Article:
A Seder meal takes place during Passover, one of the most celebrated holidays on the Jewish calendar. During the Seder, representative and symbolic foods are eaten at specified times.
When planning to host a Seder meal, you will need to gather these specific types of food, and it is best to begin by understanding what each food represents.
On the Seder Plate
In the center of the Seder table should be a plate with six ritual foods on it.
A roasted egg: Hard boil an egg in its shell, and then roast it in the toaster oven on bake until the shell is browned. This will not be eaten. The roasted egg represents the Temple sacrifice.
A bitter vegetable: Usually a leaf of romaine, which is bitter. This represents the bitterness of slavery, as does the maror.
Parsley or celery: This will be dipped into salt water, and you should have a bowl or two of parsley or celery prepared to pass around the table for dipping, along with a few small pieces on the Seder Plate to represent the food. The parsley or celery represents spring and renewal.
Charoset: The mixture includes chopped apples, chopped walnuts or almonds, cinnamon and sweet wine, but you can use one of many variations on the recipe. Make lots, and put one scoop on the Seder plate and the rest in a serving bowl because it gets passed around and eaten on matzo. Charoset represents the mortar used for building and should be the color and consistency of a brown lumpy paste. However, it tastes much better than paste.
Maror: This means "bitter," and is usually raw or processed horseradish root. If using raw, be sure to slice some into small pieces. This also will be eaten during the Seder, so put some in a bowl for passing around.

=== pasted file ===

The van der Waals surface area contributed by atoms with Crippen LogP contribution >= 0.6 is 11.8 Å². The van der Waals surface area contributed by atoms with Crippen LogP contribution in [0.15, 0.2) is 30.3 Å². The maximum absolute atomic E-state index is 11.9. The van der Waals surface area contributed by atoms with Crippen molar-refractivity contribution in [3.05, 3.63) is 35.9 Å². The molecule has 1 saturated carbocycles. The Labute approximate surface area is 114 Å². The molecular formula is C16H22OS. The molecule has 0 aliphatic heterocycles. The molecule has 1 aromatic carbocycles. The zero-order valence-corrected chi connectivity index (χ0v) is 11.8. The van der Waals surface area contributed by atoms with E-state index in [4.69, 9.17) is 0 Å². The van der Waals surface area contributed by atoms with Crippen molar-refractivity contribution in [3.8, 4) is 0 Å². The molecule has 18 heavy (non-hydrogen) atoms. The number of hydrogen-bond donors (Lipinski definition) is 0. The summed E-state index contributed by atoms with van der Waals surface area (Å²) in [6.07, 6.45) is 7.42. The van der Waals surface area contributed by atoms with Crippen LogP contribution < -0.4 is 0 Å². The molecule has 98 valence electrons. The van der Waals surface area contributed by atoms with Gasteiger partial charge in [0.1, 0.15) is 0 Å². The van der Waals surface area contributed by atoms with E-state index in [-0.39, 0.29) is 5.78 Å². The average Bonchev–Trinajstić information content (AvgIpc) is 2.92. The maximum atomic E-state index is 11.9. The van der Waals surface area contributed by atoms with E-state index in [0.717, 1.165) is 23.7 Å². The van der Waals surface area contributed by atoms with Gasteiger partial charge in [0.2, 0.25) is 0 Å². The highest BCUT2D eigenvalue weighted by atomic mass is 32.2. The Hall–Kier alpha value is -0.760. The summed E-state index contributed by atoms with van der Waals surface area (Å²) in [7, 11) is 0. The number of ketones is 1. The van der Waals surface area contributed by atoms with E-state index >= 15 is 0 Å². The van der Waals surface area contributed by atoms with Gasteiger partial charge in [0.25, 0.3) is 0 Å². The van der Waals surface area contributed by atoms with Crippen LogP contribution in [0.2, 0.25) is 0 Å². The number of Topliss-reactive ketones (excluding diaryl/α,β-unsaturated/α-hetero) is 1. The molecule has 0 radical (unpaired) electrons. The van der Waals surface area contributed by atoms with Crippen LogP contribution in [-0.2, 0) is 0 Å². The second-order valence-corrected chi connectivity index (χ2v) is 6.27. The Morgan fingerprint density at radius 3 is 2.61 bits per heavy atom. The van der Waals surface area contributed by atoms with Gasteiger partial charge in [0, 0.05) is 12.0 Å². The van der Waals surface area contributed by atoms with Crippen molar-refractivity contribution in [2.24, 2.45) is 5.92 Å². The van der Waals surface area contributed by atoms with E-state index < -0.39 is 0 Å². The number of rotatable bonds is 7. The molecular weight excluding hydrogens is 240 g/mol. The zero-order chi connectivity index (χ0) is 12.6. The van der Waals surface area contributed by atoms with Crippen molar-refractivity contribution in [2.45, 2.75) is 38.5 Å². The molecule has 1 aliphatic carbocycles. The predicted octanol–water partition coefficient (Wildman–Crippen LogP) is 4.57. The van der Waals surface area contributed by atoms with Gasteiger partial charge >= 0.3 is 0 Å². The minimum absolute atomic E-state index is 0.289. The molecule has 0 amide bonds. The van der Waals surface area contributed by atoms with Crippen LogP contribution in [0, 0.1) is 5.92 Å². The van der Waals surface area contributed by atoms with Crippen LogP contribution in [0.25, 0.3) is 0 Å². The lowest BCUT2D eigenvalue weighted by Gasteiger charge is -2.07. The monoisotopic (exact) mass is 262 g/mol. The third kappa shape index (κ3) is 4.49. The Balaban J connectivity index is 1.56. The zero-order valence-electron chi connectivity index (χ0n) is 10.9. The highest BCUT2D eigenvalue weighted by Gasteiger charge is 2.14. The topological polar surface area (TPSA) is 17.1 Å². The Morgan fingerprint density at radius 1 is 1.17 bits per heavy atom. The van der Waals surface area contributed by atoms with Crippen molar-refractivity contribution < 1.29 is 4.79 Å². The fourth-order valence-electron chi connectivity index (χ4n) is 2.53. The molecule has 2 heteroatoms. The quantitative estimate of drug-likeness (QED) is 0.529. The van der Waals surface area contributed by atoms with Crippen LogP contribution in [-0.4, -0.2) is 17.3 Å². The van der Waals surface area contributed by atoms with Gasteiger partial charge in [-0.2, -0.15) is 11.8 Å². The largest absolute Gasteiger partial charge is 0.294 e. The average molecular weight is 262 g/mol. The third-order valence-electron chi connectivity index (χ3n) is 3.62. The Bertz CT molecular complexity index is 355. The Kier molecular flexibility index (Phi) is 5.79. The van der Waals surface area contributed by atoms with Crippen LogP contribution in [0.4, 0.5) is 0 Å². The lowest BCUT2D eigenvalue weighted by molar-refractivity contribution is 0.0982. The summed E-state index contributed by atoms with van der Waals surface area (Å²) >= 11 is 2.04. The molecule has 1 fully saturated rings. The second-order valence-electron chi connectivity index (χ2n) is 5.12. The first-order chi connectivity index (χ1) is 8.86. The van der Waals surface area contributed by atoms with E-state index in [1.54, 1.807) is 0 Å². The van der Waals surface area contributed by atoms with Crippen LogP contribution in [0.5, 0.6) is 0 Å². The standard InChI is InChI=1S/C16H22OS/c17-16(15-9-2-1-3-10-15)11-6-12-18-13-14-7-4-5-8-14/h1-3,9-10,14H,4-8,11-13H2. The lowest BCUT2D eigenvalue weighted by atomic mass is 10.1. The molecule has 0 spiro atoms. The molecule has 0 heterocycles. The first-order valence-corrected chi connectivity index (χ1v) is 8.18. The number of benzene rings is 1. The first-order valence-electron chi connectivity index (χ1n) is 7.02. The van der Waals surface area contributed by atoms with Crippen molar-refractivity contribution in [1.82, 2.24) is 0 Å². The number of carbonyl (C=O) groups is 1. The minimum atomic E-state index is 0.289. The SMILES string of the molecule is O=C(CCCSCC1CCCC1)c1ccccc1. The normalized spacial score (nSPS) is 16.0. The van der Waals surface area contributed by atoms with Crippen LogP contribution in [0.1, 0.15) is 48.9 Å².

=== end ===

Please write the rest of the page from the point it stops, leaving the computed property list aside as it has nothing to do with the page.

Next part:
Roasted Lamb Bone: Ask the butcher at the grocery for a shank bone of lamb. It will most likely be free, but they may charge a minimal amount. Roast it in the oven or toaster oven until cooked. This will not be eaten. The lamb bone symbolizes the lamb that was roasted and eaten by the Hebrew slaves before the last plague, and the blood was used to mark their doors so the Angel of Death would pass over their houses.
Matzo is flat, unleavened bread that is available in the Kosher section of the grocery store. Be careful to look on the box to see that it is Kosher for Passover. Some matzo is for everyday use and contains chametz, which is forbidden on Passover. Passover matzo goes through a special process ensuring that it has not had the chance to rise. This matzo flour is carefully watched to be sure it has not come into contact with water, which could cause a fermentation which would lead to leavening.
Wrap three pieces of matzo in a cloth napkin, or matzo cover if you have one. A matzo cover is a special cloth with three pockets, one for each piece of matzo. Put another stack of matzo on a plate because matzo is also eaten by everyone at designated times during the Seder.
The middle piece of the three pieces of matzo will be broken, wrapped in a napkin and hidden by the leader of the Seder. This piece of matzo is called the afikoman, which means "dessert." Children search for and find it after dinner, and then they trade it for a prize. You may want to have small prizes for all children attending. This can be anything from a dollar each to a little toy or game.